Could Free Agent Billy Hamilton Become a Uniquely Impactful Weapon for the Cubs?

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Could Free Agent Billy Hamilton Become a Uniquely Impactful Weapon for the Cubs?

Chicago Cubs

This year was unusually ripe with interesting non-tenders around baseball. Be the large free agent pool or the increasing stinginess of teams or the number of tankers or merely a fluke, there are a ton of new free agents that could be very useful in a complementary role.

One name stood out to me above the rest, though. No, it’s not because he’s necessarily the best new free agent, or even necessarily the most impactful. Instead, it’s because he’s the most freakishly unique.

Billy Hamilton is now a free agent after being non-tendered by the Reds, and I don’t care how sensible it is (we’ll get to that), I want this dang guy on the Cubs:

I wanted to show off Hamilton’s unbelievable speed and defense in videos … and those were literally just from September and August. He does this kind of stuff constantly.

It’s just that, as you know, when he’s not facing the Cubs, Hamilton doesn’t hit. At all. He’s routinely among the worst two or three regulars at the plate in all of baseball, with a career slash line of just .245/.298/.333 (70 wRC+).

To avail yourself of his incredible baserunning and defense – to get enough of it to really matter – you have to put him in the lineup. And then he gives back so much of that value at the plate. So, then, you’re left with a guy who is Terrance Gore with better outfield defense and maybe a slightly better bat. Can a contender with a four-man bench really carry a guy like that?


There’s an idea for using Hamilton that has floated around for a while now, as first discussed by Travis Sawchik here, and most recently by Mike Petriello here. The gist is that, yes, he’s a bench guy, but as soon as any one of your non-stars gets on base in a game, Hamilton takes over. That way, you skip at least one Hamilton plate appearance, and you guarantee him at least one time on base. In between, he plays elite defense in the outfield. Not bad, eh?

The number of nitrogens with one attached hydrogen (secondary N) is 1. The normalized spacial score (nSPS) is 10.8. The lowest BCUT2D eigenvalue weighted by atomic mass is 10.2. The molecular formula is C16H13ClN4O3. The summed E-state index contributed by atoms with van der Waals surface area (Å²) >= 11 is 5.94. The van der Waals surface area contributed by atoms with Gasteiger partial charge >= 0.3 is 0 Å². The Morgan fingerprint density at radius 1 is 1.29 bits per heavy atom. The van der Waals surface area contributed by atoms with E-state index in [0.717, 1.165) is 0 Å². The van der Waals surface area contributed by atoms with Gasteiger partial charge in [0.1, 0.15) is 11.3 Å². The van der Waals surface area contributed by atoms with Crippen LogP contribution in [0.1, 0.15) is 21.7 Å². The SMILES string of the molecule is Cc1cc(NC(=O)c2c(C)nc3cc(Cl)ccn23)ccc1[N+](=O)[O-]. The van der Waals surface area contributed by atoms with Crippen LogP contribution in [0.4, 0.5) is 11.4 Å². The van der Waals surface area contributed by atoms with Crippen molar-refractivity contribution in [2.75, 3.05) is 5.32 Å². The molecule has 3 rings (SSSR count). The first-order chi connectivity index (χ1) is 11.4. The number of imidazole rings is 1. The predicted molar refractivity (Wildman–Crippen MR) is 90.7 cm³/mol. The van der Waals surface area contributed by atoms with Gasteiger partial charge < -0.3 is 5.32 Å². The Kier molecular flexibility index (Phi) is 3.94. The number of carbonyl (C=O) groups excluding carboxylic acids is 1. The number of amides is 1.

Maybe you wouldn’t have to be *quite* so extreme about it, but the idea is that – on the right roster – you could extract so much more value from Hamilton than you could if he were just a traditional bench guy, without losing so much at the plate.

For this to work, especially if there was only a four-man bench, I reckon you’d have to have a roster with a ton of versatility, since you’d have to move guys around on the regular mid-game to accommodate Hamilton entering to replace a variety of different types of players. You’d also have to have an outfield with at least one “open” spot – i.e., an outfield that is not comprised of three everyday starters whom you aren’t going to yank mid-game. And you’d have to have a clubhouse of buy-in so strong that players aren’t going to be chapped about routinely being pulled after reaching base as early as the third or fourth inning.

(Photo by Jon Durr/Getty Images)

Could the Cubs be that team? Well, I have no doubt they have the creativity (and the manager) to make it work. They certainly have the positional versatility and the outfield flexibility. Would guys like Kyle Schwarber and Ian Happ and Albert Almora and Ben Zobrist and a theoretical infielder (if the Cubs swap out Addison Russell on the roster) be cool with this happening to them all the time? In service of the greater good? Is that kind of buy-in realistic?

That’s hard to say, and again, you wouldn’t *HAVE* to be obsessively strict in deploying this strategy. Plus, there’s the fact that, even outside this strategy, Hamilton seems like a great bench guy to have around, right? Such a late-game weapon. Also, it’s not lost on me that the Cubs have already jettisoned a one-dimensional bench guy (Tommy La Stella) whose value was at least debatably comparable to a speed/defense guy (see our Terrance Gore discussion here). So, in a weird, backwards way, it’s like there’s an open spot on the bench now for a unique guy!

One big caveat is that when Hamilton was first presented with the idea by Sawchik, he hated it. But then, who wants to be any kind of bench player when you’re currently starting, right? Well, now that he’s a free agent, Hamilton might only get interest as a bench guy. But on the right team, when deployed the right way, he could be one of the most uniquely valuable – and heavily used! – bench guys in the game.

Author: Brett Taylor

Brett Taylor is the Editor and Lead Cubs Writer at Bleacher Nation, and you can find him on Twitter at @BleacherNation and @Brett_A_Taylor.